Established in 1979
Rick and Kristie Knoll
The Knolls bought a small, weedy plot of land in 1979 in a move to get away from the suburbs and into a more biodynamic and rural life. The couple immediately planted fruit trees, but as they were new to farming and didn’t have anybody telling them what to do or how to do it, there was no income to get them from the end of fall through to the summer harvest. For quite a while, both Rick and Christie worked part time in the city to make ends meet. Then, in 1989, they both grew fed up with the back-and-forth and Rick suggested moving to full-time farming. Kristie remembers saying to him, “I’ll do it if you figure out something for us to sell between November and June! They began planting green garlic, which to this day is one of their popular crops. Kristie also recounts that in the early 1990’s, rosemary sales increased and allowed them to do what they really love and farm full time.
Length of Relationship with Oliveto
Over 10 years. Oliveto owner Bob Klein says with a smile on his face, “There was a brief vacation, but we’re back together again!”
The unincorporated county between Byron and Brentwood
The Knolls keep their farm in production year-round to preserve soil quality and provide year-round work for their employees.
Green garlic (6 mo./yr), rosemary (year round — “We never take a break!”), and figs (4-6 mo./yr).
Leafy winter greens (rapini, arugula, chard etc.), blossoming fruit trees (apricots, peaches, nectarines, plums), varietal artichokes, carrots, potatoes.
Eduardo, the Tairwa’-Knoll Farms driver, makes his regular delivery route through Brentwood, Orinda, Lafayette, Oakland, Berkeley, San Francisco, and Mountain View, delivering to Oliveto as well as other notables like Acme, Chez Panisse, Dopo, Flour + Water, Boulevard, Perbacco, Nopa, Green’s, Rainbow Grocery, Veritable Vegetable, Greenleafe, and Whole Foods.
Community Supported Agriculture
Knoll Farms provides weekly drop-offs to CSA’s in Antioch, Walnut Creek, and Lafayette. They pick to order, working hard to supply fresh and exciting seasonal produce to each member’s basket.
San Francisco Ferry Building (Saturday)
Hand-picking. Knoll Farms currently employs 12 farm-hands, as well as a truck-driver, priding itself on providing reliable year-round work in a healthy pesticide-free environment.
Weather, though the farm’s diversity translates to a more stable output. Kristie explains that what’s “bad” weather for one thing might be “great” weather for another! Diversity and integrity, though, can sometimes be a management nightmare. Keeping track of everything from farm to market is challenging! Sometimes things come in a ¼ lb Ziploc, sometimes a 1 lb Ziploc, sometimes in a 10 lb box. Workers have to know how much to pick and portion and when everything has to get into the right box, onto the right truck, and then to the right drop-off. With a small staff and the inescapable ups and downs of daily life, “We go crazy trying to keep everything straight, and we do make mistakes,” Kristie laughs, “But we try to keep people happy. Nobody told us what to do or how to do it when we were getting started, so we are constantly learning.”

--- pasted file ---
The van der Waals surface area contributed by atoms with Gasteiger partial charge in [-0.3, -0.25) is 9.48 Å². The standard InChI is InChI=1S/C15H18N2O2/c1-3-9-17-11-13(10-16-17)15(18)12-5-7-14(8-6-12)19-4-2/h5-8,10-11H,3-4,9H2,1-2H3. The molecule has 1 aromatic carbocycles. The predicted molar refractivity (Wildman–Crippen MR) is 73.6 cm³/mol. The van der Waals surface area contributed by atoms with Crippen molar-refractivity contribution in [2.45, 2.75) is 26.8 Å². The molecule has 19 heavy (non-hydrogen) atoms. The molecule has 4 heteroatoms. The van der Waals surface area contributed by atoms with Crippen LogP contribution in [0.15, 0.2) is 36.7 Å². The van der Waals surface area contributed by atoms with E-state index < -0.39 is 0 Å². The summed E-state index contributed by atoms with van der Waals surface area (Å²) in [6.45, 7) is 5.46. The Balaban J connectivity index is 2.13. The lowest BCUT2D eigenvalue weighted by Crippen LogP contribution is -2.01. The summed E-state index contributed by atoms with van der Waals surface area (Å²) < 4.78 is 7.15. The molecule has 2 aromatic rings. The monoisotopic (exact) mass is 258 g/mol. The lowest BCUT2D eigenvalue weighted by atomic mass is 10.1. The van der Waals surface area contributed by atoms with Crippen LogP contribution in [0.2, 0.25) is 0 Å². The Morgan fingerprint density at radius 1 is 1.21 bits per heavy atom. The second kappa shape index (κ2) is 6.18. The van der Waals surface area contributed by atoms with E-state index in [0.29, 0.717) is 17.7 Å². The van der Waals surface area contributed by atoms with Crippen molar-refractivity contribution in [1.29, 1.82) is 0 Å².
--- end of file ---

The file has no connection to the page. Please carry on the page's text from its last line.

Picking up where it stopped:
Philosophy and Principles
According to Kristie, “We both like eating, and we like the idea of growing food for people. I make dinner most nights of the week, and my kitchen window looks out on the fig orchards. I love where I live.” In addition to the beauty of farm life, Rick and Kristie are both dedicated to doing their part to combat the industrial food system that is slowly killing us. As an expert in organic chemistry and biodynamic farming, Rick knows that “the cornernstone of our business is the soil. It makes sense that what we’re planting in our soil is going to absorb whatever is in there and be eaten.” Kristie explains that “our health depends on the health of what we eat, and you can’t grow healthy food without healthy soil. Part of the problem is television that tells us what to eat, and as a result people are obsessed with cheap food! The problem is: how healthy are we if our gut doesn’t have the microbes we need? People aren’t following their common sense.”
“We’re small — we can do a better job. We’re in production year-round. We might not be in kick-ass production, but we keep our ground covered, which means rather than losing soil, we’re building it! Many farms out here sit idle Nov-March, they put herbicides on the ground and keep it bare which leads to soil erosion. We also supply work year-round for our workers.”
I am always excited about turning people onto good food. I always try to bring something to market that people might not immediately think looks good, for example rapini. I steam it for a while and then we cut ’em up and toss it with olive oil and salt and serve it to people at market as a sample — and they buy it! We have people that essentially buy shit-tons of our weeds! It’s amazing, but it tastes good and I love planting the seeds in people’s minds for what you can do with something so simple. Simple foods are what people are supposed to be eating anyway, we were foragers before we were farmers or cooks. I like to plant seeds in people’s minds, and though I don’t always see the plant when it flowers, if you know what I mean, I’m happy to know that some people might take the ball and run with it. — Kristie Knoll